N.E.R.D: No_One Ever Really Dies - Pharrell’s band return with a stormer
No One Ever Really Dies
N.E.R.D. / Columba
Hip-Hop & Rap
“The truth will set you free. But first, it’ll piss you off.”
The opening words to N.E.R.D’s first album in seven years, No_One Ever Really Dies, are spoken by Pharrell Williams, just as the satisfyingly jarring Lemon, which features a magnificent Rihanna rap, begins.
In 2017, N.E.R.D go all in with political putdowns, and their new album features acts that would have looked up to this trio when they were younger (except for Outkast’s André 3000, who simply evades time and sprinkles magic whenever he goes), acting as a rolodex of who’s who in music today.
Racism, police brutality, activism and indifference are the themes that link this entire album. Even when beats have a sunny disposition, they go much deeper than a good song. Don’t Don’t Do It! features a guest verse from Kendrick Lamar and additional vocals from Frank Ocean, and it begs of black men to stay in the car if a policeman pulls them over. “They tell you pull over, tell you get out your car/Don’t do it, don’t don’t do it,” goes Williams, using the last words that Keith Scott heard from his wife Rakeyia before he was shot four times by a plainclothes police officer in North Carolina.
What starts with a gentle, yacht-rock sound turns into a light ska beat, with Williams and Lamar detailing the injustice that Scott was served, simply for being a black man waiting to pick up his son from the school bus. N.E.R.D cleverly lace hard-hitting truths in lightweight melodies, and it feels as if those who don’t want to know the truth will find themselves singing along without realising what they’re saying.
Williams has played a huge role in shaping the sound of chart music for the last 20 years, either with N.E.R.D, consisting of Williams, Chad Hugo and Shay Healy, or as The Neptunes, Williams and Hugo’s production team. The Neptunes made career-defining songs for Jay-Z, Kelis, Mystikal, ODB, Britney Spears, N*Sync, Ludacris, Usher and No Doubt.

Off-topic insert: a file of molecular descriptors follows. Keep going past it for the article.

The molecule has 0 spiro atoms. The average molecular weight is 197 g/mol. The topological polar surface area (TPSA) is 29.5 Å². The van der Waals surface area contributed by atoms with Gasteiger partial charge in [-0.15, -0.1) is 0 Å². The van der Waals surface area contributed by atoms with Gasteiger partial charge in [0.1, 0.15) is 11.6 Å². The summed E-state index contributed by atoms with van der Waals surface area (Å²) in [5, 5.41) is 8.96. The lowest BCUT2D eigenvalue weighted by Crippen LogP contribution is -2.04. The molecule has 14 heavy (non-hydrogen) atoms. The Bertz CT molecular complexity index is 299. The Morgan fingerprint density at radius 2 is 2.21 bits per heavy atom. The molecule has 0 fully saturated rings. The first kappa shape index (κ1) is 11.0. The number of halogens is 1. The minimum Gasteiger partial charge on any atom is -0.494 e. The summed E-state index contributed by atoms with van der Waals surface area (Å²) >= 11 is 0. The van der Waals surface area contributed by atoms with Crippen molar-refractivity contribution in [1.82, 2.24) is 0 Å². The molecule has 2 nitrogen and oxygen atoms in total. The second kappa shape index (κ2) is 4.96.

Everyone wanted their sound, but when N.E.R.D make music, no one sounds like them. Fusing jazz, hip-hop, R&B, rock and funk, they made aggressive songs that the mainstream acts they produced for could never release. Singles such as Rock Star and Lapdance, from their 2001 debut album In Search Of . . ., had mass appeal and got video play on MTV, MTV Base, MTV2 and Kerrang. Their music reached out to the mainstream, hip-hop, rock and emo kids at a time when these tribes were pitted against each other.
While that momentum slowed down by the time Nothing was released in 2010, N.E.R.D’s mark on music is indellible, and when Williams’s solo career took centrestage, even at his worst (the nauseatingly cheery Happy from the Despicable Me 2 soundtrack) he was still a cut above the rest.
The return of N.E.R.D feels monumental. Written mostly by Williams, No_One Ever Really Dies isn’t as obviously aggressive as In Search Of . . ., but the juxtaposition of sounds shows no shortage of creativity. Voilà, featuring Gucci Mane and Wale, is an uptempo, calypso track that skews into what sounds like a robotic steel drum running out of battery. ESP is a bouncing track that feels like it’s trotting in reverse, with Pharrell asking us to use our energy instead of letting social injustices slide. “You got such good taste, but you ain’t tryna use it/ Other side to your brain, but you ain’t tryna to use it,” he says teasingly, calling people on his side to rise up.
On both Lemon and on the spaced-out and spiritual Lightning Fire Magic Prayer, all seven minutes and 44 seconds of it, you can hear the line “we mad ethnic now” repeated. It’s a sample from a video the New Jersey rapper Retch posted online where he’s giving shout-outs to Martin Luther King and Malcolm X as he smokes a blunt on a street filled with elderly white people.
Using a sample that lightly makes fun of the system helps push people forward, lifting voices that we traditionally don’t see in the media. It’s a knowing nod for those who are already fully aware of institutional racism, and the many references are a starting point for those that don’t. No_One Ever Really Dies pushes the marginalised forward and lifts them.
“Your mom’s against the immigration/Your dad’s against your right to choose,” utters Hugo on Secret Life of Tigers, playing it out bluntly that we all have to fight up to speak out against something and we can only live off excuses for so long.
Even the album cover is revealing. It shows a white person with their tongue out – Miley Cyrus style – and what appears to be actual tinfoil, intended to look like grills, on their teeth unravelling. We all have fronts but in times of need, like right now, pretending can only get us so far. Pleading ignorance is no longer acceptable when we can’t escape the truth. No_One Ever Really Dies is the wake-up call for those who have been hitting snooze for way too long.